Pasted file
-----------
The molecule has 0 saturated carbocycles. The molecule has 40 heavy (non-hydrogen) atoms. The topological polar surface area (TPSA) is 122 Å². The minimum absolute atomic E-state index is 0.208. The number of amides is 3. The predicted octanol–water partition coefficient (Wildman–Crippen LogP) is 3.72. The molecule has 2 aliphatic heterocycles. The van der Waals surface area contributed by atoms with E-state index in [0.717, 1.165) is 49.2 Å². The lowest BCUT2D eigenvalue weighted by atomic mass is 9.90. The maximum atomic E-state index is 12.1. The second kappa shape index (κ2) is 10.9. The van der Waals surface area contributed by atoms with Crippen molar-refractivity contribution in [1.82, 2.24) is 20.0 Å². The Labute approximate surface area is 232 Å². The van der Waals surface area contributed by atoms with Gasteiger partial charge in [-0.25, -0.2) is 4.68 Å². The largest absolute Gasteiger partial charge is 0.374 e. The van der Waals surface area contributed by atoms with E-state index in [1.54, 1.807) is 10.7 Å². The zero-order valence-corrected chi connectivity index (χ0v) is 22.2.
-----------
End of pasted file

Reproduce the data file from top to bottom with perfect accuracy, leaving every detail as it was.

The molecule has 0 saturated carbocycles. The molecule has 40 heavy (non-hydrogen) atoms. The topological polar surface area (TPSA) is 122 Å². The minimum absolute atomic E-state index is 0.208. The number of amides is 3. The predicted octanol–water partition coefficient (Wildman–Crippen LogP) is 3.72. The molecule has 2 aliphatic heterocycles. The van der Waals surface area contributed by atoms with E-state index in [0.717, 1.165) is 49.2 Å². The lowest BCUT2D eigenvalue weighted by atomic mass is 9.90. The maximum atomic E-state index is 12.1. The second kappa shape index (κ2) is 10.9. The van der Waals surface area contributed by atoms with Crippen molar-refractivity contribution in [1.82, 2.24) is 20.0 Å². The Labute approximate surface area is 232 Å². The van der Waals surface area contributed by atoms with Gasteiger partial charge in [-0.25, -0.2) is 4.68 Å². The largest absolute Gasteiger partial charge is 0.374 e. The van der Waals surface area contributed by atoms with E-state index in [1.54, 1.807) is 10.7 Å². The zero-order valence-corrected chi connectivity index (χ0v) is 22.2.